Lauren Shechtman

UC San Francisco

“Rasgrp1 promotes fitness of the intestinal epithelium in response to injury”

The continuous balance between ISC renewal, differentiation, and apoptosis, renders the small intestine readily prone to perturbation; interestingly, preliminary data observed in the Roose lab of a genetically engineered mouse model has revealed a phenotype wherein the intestinal epithelium is severely perturbed, and mouse survival rates significantly decline. I therefore aim to use mouse models and organoid technology to elucidate whether this phenotype is the consequence of a dysfunction in ISC regenerative capacity, or a decline in ISC niche fitness.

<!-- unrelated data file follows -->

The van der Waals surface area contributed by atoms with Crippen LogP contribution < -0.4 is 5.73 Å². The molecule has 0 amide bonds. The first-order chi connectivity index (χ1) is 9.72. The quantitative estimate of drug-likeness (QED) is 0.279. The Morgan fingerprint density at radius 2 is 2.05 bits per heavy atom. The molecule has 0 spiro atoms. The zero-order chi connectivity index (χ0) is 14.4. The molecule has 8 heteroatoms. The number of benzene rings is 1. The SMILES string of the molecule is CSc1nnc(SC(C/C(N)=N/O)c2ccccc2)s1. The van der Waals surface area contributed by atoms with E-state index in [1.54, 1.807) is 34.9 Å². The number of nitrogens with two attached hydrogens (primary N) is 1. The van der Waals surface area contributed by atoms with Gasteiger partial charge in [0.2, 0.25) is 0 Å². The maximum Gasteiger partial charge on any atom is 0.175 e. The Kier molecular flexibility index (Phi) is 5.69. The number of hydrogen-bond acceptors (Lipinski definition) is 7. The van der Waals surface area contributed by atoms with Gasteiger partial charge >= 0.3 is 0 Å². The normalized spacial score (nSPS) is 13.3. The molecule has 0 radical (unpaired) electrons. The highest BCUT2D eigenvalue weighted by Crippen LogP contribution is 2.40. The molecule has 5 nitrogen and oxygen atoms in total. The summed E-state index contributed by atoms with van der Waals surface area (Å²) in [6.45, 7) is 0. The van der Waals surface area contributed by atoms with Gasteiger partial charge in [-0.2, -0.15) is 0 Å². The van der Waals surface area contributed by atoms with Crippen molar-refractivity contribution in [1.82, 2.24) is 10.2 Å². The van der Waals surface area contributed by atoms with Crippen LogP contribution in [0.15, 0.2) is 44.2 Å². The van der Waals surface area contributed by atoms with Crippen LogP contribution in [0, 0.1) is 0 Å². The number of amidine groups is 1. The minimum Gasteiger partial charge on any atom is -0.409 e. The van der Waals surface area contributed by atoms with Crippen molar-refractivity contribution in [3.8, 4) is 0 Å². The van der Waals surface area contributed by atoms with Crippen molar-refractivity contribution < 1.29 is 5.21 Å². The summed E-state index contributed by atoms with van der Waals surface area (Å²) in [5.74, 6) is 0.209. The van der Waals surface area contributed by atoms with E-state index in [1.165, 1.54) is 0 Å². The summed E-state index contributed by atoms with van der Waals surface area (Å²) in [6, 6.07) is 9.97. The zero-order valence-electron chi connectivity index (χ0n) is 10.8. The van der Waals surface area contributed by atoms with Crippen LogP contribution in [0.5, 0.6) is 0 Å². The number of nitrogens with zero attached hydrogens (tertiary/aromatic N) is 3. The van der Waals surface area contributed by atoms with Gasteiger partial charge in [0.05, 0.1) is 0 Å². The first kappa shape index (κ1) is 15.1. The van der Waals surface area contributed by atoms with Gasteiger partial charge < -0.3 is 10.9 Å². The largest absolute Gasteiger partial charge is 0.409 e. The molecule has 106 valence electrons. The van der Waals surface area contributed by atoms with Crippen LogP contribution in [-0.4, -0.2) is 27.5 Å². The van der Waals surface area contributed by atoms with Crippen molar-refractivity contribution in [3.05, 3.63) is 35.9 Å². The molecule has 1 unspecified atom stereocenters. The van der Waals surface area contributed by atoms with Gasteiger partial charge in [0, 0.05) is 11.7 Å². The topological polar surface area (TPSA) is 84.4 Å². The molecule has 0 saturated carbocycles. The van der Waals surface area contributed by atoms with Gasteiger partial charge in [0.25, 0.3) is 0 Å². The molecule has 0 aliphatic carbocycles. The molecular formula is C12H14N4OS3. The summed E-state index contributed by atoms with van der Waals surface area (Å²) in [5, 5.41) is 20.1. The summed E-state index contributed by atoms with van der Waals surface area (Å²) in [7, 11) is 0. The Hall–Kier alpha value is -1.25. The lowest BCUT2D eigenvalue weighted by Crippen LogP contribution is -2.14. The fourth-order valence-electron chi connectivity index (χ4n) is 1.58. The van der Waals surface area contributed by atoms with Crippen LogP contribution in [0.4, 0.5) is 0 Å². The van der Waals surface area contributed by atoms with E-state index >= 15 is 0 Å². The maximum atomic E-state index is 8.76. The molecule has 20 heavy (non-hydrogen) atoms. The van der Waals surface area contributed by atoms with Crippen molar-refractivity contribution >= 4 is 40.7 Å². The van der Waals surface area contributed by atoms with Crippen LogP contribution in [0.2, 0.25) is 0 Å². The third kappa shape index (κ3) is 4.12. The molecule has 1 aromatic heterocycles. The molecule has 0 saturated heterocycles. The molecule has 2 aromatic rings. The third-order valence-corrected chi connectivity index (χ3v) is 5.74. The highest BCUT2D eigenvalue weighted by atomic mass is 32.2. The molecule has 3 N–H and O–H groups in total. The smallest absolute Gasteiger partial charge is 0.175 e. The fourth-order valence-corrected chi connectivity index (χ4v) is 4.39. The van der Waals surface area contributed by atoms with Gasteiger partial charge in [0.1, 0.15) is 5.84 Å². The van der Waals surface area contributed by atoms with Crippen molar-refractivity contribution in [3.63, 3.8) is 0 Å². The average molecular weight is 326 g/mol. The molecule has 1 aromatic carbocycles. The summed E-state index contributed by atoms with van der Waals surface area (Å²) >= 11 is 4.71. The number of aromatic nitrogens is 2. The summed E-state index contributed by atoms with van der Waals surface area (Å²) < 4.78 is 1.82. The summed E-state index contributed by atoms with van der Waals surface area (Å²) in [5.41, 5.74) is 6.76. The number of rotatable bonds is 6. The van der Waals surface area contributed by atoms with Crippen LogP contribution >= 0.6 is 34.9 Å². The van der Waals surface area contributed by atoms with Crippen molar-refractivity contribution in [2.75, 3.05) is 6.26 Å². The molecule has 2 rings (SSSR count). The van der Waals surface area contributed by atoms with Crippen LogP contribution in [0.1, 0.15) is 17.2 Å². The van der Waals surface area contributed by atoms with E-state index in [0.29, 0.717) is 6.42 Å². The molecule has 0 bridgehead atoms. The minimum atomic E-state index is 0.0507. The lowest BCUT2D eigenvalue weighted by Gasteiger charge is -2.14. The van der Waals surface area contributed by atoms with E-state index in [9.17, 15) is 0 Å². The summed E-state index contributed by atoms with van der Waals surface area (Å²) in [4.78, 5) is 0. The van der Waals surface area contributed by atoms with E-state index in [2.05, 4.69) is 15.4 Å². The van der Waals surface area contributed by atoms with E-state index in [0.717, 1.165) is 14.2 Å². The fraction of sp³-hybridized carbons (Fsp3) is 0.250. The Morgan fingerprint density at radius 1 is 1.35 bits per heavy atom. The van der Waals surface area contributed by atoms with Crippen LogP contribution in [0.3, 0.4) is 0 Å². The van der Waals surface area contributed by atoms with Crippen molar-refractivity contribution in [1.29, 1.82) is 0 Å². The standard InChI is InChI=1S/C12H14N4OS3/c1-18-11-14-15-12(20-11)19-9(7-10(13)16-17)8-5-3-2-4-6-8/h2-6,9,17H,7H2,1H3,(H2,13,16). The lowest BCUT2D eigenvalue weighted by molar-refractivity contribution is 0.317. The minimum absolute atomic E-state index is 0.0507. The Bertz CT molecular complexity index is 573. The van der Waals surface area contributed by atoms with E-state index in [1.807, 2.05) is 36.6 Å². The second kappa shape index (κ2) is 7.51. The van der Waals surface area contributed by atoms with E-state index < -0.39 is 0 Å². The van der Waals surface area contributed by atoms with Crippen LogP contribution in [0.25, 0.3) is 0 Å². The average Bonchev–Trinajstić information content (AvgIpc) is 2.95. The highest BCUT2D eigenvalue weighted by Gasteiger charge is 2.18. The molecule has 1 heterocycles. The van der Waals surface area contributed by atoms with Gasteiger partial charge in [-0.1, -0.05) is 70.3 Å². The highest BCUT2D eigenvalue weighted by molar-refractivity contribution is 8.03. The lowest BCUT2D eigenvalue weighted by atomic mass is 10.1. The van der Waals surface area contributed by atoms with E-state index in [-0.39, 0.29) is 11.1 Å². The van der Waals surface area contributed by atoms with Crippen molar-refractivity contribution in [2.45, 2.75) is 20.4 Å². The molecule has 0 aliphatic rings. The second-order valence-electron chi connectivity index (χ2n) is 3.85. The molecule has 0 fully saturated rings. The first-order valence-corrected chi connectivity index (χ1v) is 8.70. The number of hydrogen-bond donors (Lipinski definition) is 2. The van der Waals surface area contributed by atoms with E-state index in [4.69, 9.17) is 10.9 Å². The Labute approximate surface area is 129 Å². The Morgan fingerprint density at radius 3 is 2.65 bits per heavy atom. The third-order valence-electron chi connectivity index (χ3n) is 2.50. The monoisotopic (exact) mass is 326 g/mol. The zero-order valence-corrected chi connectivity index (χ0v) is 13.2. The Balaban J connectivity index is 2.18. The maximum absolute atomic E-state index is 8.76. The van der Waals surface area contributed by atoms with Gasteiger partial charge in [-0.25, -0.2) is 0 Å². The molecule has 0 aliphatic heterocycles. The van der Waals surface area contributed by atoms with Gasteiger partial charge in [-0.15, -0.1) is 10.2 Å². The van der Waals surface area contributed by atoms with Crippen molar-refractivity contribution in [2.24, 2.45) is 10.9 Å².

The abrasive environment of the small intestine (SI) requires constant renewal of differentiated cells, which are persistently replenished by intestinal stem cells (ISCs). Intriguingly, short-term ablation of undifferentiated ISCs in mice doesn’t disrupt homeostasis. Growing evidence proposes that various cell populations in the SI can de-differentiate and replenish ISCs during injury. However, it is unclear what molecular mechanisms govern this regenerative property of the intestine. Stem cell fate decisions are dependent on tight regulation of protein synthesis. Mammalian target of rapamycin (mTOR) is a critical coordinator of protein synthesis and mTOR signals are regulated by Rasgrp1 (Ras guanyl nucleotide releasing protein 1). Specifically, Rasgrp1/mTOR signals have been implicated to drive translational activity, promoting cell fitness. In the intestine, Rasgrp1 seems dispensable during homeostasis. However, upon injury, deletion of Rasgrp1 results in a decrease in mouse survival rates. Thus, I propose Rasgrp1 promotes fitness of the SI and drives replenishment of ISCs upon injury via mTOR signals/protein synthesis. To test this, I will use mouse genetics, single-cell sequencing, and an established small-intestine organoid system.

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